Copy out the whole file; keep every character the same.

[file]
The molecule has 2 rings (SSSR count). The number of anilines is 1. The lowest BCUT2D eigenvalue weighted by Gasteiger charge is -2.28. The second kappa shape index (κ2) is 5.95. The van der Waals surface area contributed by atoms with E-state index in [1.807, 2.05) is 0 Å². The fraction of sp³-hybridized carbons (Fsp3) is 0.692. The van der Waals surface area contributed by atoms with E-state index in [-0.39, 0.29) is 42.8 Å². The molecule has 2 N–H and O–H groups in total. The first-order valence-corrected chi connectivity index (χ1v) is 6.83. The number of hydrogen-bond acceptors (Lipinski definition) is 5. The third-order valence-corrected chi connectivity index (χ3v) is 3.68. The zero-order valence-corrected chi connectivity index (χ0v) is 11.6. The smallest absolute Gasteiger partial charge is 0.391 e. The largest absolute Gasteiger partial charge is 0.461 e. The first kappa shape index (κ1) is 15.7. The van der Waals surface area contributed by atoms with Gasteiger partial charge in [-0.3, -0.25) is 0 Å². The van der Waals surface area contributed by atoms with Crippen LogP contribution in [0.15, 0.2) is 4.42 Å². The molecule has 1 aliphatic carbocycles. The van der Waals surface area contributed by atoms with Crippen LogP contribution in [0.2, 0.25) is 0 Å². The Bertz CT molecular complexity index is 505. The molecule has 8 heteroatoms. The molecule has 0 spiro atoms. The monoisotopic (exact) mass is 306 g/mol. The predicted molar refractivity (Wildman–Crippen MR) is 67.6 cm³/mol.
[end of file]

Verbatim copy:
The molecule has 2 rings (SSSR count). The number of anilines is 1. The lowest BCUT2D eigenvalue weighted by Gasteiger charge is -2.28. The second kappa shape index (κ2) is 5.95. The van der Waals surface area contributed by atoms with E-state index in [1.807, 2.05) is 0 Å². The fraction of sp³-hybridized carbons (Fsp3) is 0.692. The van der Waals surface area contributed by atoms with E-state index in [-0.39, 0.29) is 42.8 Å². The molecule has 2 N–H and O–H groups in total. The first-order valence-corrected chi connectivity index (χ1v) is 6.83. The number of hydrogen-bond acceptors (Lipinski definition) is 5. The third-order valence-corrected chi connectivity index (χ3v) is 3.68. The zero-order valence-corrected chi connectivity index (χ0v) is 11.6. The smallest absolute Gasteiger partial charge is 0.391 e. The largest absolute Gasteiger partial charge is 0.461 e. The first kappa shape index (κ1) is 15.7. The van der Waals surface area contributed by atoms with Gasteiger partial charge in [-0.3, -0.25) is 0 Å². The van der Waals surface area contributed by atoms with Crippen LogP contribution in [0.15, 0.2) is 4.42 Å². The molecule has 1 aliphatic carbocycles. The van der Waals surface area contributed by atoms with Crippen LogP contribution in [0.2, 0.25) is 0 Å². The Bertz CT molecular complexity index is 505. The molecule has 8 heteroatoms. The molecule has 0 spiro atoms. The monoisotopic (exact) mass is 306 g/mol. The predicted molar refractivity (Wildman–Crippen MR) is 67.6 cm³/mol.